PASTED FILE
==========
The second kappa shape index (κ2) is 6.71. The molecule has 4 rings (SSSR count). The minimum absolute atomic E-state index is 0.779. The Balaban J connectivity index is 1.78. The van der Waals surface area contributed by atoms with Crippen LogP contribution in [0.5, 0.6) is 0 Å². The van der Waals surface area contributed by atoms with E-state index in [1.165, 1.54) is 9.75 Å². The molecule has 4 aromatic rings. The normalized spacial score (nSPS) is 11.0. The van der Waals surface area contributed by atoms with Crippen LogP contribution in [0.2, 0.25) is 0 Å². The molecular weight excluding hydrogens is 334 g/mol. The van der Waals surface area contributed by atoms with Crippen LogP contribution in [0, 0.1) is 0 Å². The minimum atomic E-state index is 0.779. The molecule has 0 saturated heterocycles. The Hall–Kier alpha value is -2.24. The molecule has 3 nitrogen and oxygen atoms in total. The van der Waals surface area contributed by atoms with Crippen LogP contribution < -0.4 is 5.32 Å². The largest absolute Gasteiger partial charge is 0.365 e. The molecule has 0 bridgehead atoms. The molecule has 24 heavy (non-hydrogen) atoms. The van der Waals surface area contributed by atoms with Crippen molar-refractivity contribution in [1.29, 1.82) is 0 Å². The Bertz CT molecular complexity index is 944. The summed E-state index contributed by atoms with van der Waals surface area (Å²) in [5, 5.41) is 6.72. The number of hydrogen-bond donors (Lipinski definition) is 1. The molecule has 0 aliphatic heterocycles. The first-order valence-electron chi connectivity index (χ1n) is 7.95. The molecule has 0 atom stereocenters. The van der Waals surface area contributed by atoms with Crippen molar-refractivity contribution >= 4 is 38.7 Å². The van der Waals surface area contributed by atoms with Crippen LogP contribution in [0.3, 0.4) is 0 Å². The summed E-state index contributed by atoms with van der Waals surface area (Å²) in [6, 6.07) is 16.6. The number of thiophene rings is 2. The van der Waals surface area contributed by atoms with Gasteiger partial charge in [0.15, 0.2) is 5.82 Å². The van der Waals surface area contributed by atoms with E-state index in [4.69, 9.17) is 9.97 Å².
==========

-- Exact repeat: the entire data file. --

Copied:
The second kappa shape index (κ2) is 6.71. The molecule has 4 rings (SSSR count). The minimum absolute atomic E-state index is 0.779. The Balaban J connectivity index is 1.78. The van der Waals surface area contributed by atoms with Crippen LogP contribution in [0.5, 0.6) is 0 Å². The van der Waals surface area contributed by atoms with E-state index in [1.165, 1.54) is 9.75 Å². The molecule has 4 aromatic rings. The normalized spacial score (nSPS) is 11.0. The van der Waals surface area contributed by atoms with Crippen LogP contribution in [0.2, 0.25) is 0 Å². The molecular weight excluding hydrogens is 334 g/mol. The van der Waals surface area contributed by atoms with Crippen LogP contribution in [0, 0.1) is 0 Å². The minimum atomic E-state index is 0.779. The molecule has 0 saturated heterocycles. The Hall–Kier alpha value is -2.24. The molecule has 3 nitrogen and oxygen atoms in total. The van der Waals surface area contributed by atoms with Crippen LogP contribution < -0.4 is 5.32 Å². The largest absolute Gasteiger partial charge is 0.365 e. The molecule has 0 bridgehead atoms. The molecule has 24 heavy (non-hydrogen) atoms. The van der Waals surface area contributed by atoms with Crippen molar-refractivity contribution in [1.29, 1.82) is 0 Å². The Bertz CT molecular complexity index is 944. The summed E-state index contributed by atoms with van der Waals surface area (Å²) in [5, 5.41) is 6.72. The number of hydrogen-bond donors (Lipinski definition) is 1. The molecule has 0 aliphatic heterocycles. The first-order valence-electron chi connectivity index (χ1n) is 7.95. The molecule has 0 atom stereocenters. The van der Waals surface area contributed by atoms with Crippen molar-refractivity contribution >= 4 is 38.7 Å². The van der Waals surface area contributed by atoms with Crippen LogP contribution in [0.3, 0.4) is 0 Å². The summed E-state index contributed by atoms with van der Waals surface area (Å²) in [6, 6.07) is 16.6. The number of thiophene rings is 2. The van der Waals surface area contributed by atoms with Gasteiger partial charge in [0.15, 0.2) is 5.82 Å². The van der Waals surface area contributed by atoms with E-state index in [4.69, 9.17) is 9.97 Å².